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 By Neil B. Gailmard, OD, MBA, FAAO, Editor September 4, 2002 - Tip #33 
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Who inserts diagnostic contacts in your office?

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Reinventing and streamlining your fitting process

Many optometrists complain that profitability in contact lens practice is not what it used to be. Indeed, market pressures and new forms of competition have caused some price erosion on lens products and even our professional fees may not be able to keep pace with this loss of revenue.

An alternative to raising the price of goods and services is to increase efficiency. I find this is an important factor that ODs often overlook! There are many ways to do this in a contact lens practice, and it begins by starting with a clean slate and not just performing contact lens procedures the same way you learned in optometry school. Contact lenses have changed dramatically, but chances are the way you fit them hasn't.

One good example in this self-analysis of your practice involves the task of diagnostic (trial) contact lens insertion and removal. Now I'm not talking about who instructs new patients on insertion techniques, but rather who actually places the first trial lens on the cornea during a fitting evaluation. It's usually the doctor, because no technicians would be available in the exam area at the moment needed, and even if they were, the chances of he or she having the skill to perform this task on a new, slightly nervous patient are slim. Yet, I believe this is the kind of thing that is absolutely necessary to restore profitability to contact lens fitting in this day and age.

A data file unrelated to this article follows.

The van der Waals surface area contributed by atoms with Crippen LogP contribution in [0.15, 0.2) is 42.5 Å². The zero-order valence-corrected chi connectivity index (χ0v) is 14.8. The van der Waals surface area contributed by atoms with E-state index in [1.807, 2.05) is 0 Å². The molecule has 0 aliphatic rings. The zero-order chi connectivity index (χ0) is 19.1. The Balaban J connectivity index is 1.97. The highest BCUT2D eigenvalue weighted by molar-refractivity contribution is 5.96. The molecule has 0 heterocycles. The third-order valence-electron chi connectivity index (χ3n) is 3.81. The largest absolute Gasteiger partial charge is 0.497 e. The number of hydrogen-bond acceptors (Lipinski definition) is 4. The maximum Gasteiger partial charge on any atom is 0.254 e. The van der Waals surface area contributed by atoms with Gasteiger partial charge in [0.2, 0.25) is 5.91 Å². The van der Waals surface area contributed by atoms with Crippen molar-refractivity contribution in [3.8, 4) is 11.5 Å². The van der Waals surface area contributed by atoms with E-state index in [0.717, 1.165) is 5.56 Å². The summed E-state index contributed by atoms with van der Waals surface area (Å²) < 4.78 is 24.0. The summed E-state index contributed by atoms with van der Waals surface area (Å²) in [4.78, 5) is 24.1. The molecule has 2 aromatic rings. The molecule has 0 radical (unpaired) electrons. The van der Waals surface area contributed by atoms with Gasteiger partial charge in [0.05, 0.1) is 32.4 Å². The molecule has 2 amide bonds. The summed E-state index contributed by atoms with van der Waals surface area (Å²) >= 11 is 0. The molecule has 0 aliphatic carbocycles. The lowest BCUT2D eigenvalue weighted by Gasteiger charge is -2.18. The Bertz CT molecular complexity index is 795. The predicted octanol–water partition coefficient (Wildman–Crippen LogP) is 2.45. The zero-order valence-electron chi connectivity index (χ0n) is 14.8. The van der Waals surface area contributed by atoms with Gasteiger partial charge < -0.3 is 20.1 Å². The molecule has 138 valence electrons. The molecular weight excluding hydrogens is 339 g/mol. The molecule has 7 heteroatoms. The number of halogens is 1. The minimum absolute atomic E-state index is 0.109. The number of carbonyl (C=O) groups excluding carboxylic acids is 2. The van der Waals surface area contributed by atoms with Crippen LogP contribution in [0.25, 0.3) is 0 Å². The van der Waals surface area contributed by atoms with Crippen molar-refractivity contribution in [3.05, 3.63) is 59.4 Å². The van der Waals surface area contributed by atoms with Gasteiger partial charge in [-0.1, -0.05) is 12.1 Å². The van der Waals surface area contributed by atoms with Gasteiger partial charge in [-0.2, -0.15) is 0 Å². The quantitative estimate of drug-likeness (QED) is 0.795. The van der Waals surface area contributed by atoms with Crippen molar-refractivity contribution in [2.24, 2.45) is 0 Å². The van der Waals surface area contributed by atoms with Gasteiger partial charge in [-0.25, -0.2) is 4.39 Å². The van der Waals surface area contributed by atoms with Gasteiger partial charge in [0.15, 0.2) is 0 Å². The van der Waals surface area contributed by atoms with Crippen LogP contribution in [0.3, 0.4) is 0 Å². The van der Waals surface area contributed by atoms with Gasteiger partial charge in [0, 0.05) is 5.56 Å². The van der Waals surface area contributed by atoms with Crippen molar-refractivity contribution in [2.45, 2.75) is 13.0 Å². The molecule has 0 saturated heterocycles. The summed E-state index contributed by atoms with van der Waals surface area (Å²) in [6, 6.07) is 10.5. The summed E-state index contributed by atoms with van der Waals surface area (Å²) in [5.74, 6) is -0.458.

We simply can't perform the numerous menial tasks in contact lens fitting ourselves, because it is too expensive for the doctor to do it. In my practice, after a routine eye exam, the doctor tells a technician the parameters of the lens he wishes to see on the eye, and he moves on to see another patient. During that time, the tech has retrieved the lens, talked to the patient about the lens application process, washed her hands, opened the blister pack, inspected and rinsed the lens, inserted it on the patient, often removing it - re-rinsing - reinserting for comfort, and then waits a few minutes. You know the drill. The time-savings for the doctor in that process alone is significant, but our tech goes on to measure visual acuity with the trial lenses in place, and perform an over-refraction via the auto-refractor. She also discusses contact lens fees and follow-up visits, and may discuss lens care if there is time before the doctor shows up again.

When the doctor does return, his evaluation is very quick and lenses are prescribed and dispensed. Patient instructions are completed by the tech and a follow-up appointment is made. This approach is not only more profitable due to the reduced doctor time spent, but it is actually more impressive to the patient! I find that patients are more impressed with efficiency and the saving of their own time than they are with over-complicated procedures and re-appoints for more tests.

By the way, just because a service is fast does not mean it cannot carry a high fee. It can and it should. Ask yourself: do patients want an eye exam (or CL fitting) to take a long time? You actually can charge a premium because you are fast!

Sure, you will have many practical dilemmas that stand in the way of delegating contact lens fitting tasks, which means you will have to reinvent your fitting process. But that could be precisely what is needed!

Best wishes for continued success,

Read Past Tips Neil B. Gailmard, OD, MBA, FAAO
Editor, Optometric Management Tip of the Week

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Send questions and comments to neil@gailmard.com.

Dr. Gailmard offers consulting services to eye care professionals through Prima Eye Group; information is available at www.primaeyegroup.com.

Please Note: The views expressed in Management Tip of the Week do not necessarily reflect those of the sponsor.

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